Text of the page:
This course explores the evolution of the American people and their nation through the major political, social and economic changes of the late 19th century to the present. Key themes include changing expectations of governance, the quest to achieve the full promise of the Declaration of Independence and the U.S. ascent to global hegemony.

Offered: Every year, All

HS 200. Special Topics in History.3 Credits.

This course includes readings and discussion of historical topics of special interest to students enrolled in the course.

Prerequisites: Take one 100-level history course.
Offered: As needed, All

HS 200H. Honors Special Topics in History.3 Credits.

This course includes readings and discussion of historical topics of special interest to students enrolled in the course.

Prerequisites: Take one 100-level history course.
Offered: As needed, All

HS 201. Historical Writing.1 Credit.

The practice of history is founded on the ability to write clearly. In this intensive writing seminar, students are introduced to the fundamentals of historical writing, including the basics of grammar and sentence structure, the construction of good paragraphs and the crafting of a historical narrative. Since writing and thinking are intimately linked, students also practice the art of historical thinking, including the development of historical arguments, the critical use of historical sources and the appropriate use of historical documentation using the Chicago Manual of Style. Majors only.

Offered: As needed

HS 202. Introduction to Public History.3 Credits.

This course provides an introduction to the field of public history. There are a variety of opinions on what constitutes public history, but generally it is considered to be the presentation of history to broad audiences outside the traditional classroom setting. The practice and presentation of history along these lines usually takes the form of museum exhibition, historic preservation, cultural/historic resource management, public programming, documentary film and oral history, but it is hardly limited to these areas. This course aims to introduce students to these exciting possibilities, and to appreciate the ever-widening scope of the public historian in the new media age.

Offered: Every year, Fall

HS 208. Twentieth-Century World History.3 Credits.

This course covers the history of the world since the 19th century focusing on the experiences and perspectives of the non-Western world. Students study the rise of nationalism, the disintegration of empires, and the growth of communal and ethnic strife across the globe in the 20th century.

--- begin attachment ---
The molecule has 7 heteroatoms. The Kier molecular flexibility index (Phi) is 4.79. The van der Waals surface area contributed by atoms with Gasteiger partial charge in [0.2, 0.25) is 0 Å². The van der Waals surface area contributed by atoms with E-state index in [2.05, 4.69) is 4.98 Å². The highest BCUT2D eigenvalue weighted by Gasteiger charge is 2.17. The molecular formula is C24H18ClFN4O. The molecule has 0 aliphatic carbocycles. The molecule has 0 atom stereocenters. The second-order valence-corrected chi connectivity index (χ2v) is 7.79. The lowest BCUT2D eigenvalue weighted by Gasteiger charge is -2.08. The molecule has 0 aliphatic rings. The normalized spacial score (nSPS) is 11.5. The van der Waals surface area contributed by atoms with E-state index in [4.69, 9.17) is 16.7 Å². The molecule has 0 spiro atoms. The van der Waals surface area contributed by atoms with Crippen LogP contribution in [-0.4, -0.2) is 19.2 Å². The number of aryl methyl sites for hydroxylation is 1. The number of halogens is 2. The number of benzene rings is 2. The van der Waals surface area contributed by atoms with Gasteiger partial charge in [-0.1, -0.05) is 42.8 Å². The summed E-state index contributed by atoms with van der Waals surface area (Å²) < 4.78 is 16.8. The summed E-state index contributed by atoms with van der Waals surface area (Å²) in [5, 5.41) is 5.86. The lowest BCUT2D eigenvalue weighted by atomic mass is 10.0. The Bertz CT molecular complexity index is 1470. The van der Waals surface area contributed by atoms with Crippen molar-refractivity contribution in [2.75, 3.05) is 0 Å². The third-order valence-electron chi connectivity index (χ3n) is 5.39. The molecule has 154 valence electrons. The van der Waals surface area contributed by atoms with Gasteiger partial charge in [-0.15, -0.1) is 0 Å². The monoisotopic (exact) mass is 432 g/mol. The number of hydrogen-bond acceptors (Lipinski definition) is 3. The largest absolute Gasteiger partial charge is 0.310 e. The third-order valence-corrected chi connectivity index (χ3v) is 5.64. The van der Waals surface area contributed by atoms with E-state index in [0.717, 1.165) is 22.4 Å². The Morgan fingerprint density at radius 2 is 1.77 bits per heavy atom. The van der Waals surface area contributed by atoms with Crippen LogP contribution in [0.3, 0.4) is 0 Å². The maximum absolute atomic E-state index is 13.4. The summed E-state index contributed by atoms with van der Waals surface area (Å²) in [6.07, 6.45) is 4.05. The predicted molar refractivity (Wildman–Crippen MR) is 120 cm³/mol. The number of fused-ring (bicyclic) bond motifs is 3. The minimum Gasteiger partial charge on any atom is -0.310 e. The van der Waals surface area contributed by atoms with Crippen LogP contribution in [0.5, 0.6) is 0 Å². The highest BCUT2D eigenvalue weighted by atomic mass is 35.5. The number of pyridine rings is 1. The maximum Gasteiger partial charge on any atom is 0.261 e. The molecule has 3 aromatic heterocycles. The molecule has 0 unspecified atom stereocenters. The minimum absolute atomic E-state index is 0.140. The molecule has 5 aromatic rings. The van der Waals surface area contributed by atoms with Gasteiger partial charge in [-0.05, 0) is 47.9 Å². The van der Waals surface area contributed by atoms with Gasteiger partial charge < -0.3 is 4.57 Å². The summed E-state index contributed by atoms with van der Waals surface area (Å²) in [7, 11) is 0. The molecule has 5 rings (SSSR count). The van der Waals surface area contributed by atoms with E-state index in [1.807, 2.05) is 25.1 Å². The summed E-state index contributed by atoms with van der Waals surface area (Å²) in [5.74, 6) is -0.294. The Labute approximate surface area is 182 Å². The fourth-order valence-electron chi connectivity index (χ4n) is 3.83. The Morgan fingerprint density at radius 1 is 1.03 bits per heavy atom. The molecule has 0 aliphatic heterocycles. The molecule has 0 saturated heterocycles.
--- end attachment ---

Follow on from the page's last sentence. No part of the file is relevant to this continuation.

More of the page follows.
Prerequisites: Take FYS 101 or one 100-level history course .
Offered: Every year, All

HS 209. Twentieth-Century Europe.3 Credits.

Events in Europe during the 20th century radically transformed the world. The century began, and perhaps ended, in periods of vibrant intellectual, social and cultural development and optimism. In between these eras, however, Europe was at the center of the two bloodiest wars humanity has ever known and the rise of brutal totalitarian states. Students examine the complex cross currents in European society during the period roughly from the 1890s to the present, focusing on the political, social, intellectual and economic developments in European society that helped shape this turbulent century. Students also learn about the impact of non-European peoples, particularly those of Africa and Asia, on internal European developments.

Prerequisites: Take FYS 101 or one 100-level history course.
Offered: Every year, All

HS 210. Contemporary America.3 Credits.

This survey of American history from 1945 to the present focuses on both social and political matters. Students study topics including the McCarthy era and the nuclear age, the civil and women's rights movements, Nixon and the Watergate crisis, gay liberation, the Reagan revolution and end of the Cold War, and the era of American global dominance and its challenges. Particular attention is given to the impact of the diverse cultures and peoples that have emerged in contemporary American society.

Prerequisites: Take FYS 101 or one 100-level history course .
Offered: Every year, All

HS 210H. Honors Contemporary America.3 Credits.

This survey of American history from 1945 to the present focuses on both domestic and foreign policy matters including the Cold War, the McCarthy era, the civil rights movement, the "great society," Vietnam, Nixon and the Watergate crisis.

Offered: Every year, All

HS 211. Popular Culture in American History.3 Credits.

This course focuses on an interpretation of American history through popular culture. Samples of popular culture materials in various historical periods are examined with special attention to music, film, television, and sports.

Prerequisites: Take one 100-level history course.
Offered: Every other year, All

HS 213. The Roman World.3 Credits.

This course examines the historical evolution of Rome which, through its laws, language, literature and institutions, has strongly influenced the modern world. How did the Romans win their Empire? What was the character of these people? And what was the essence of the Roman achievement?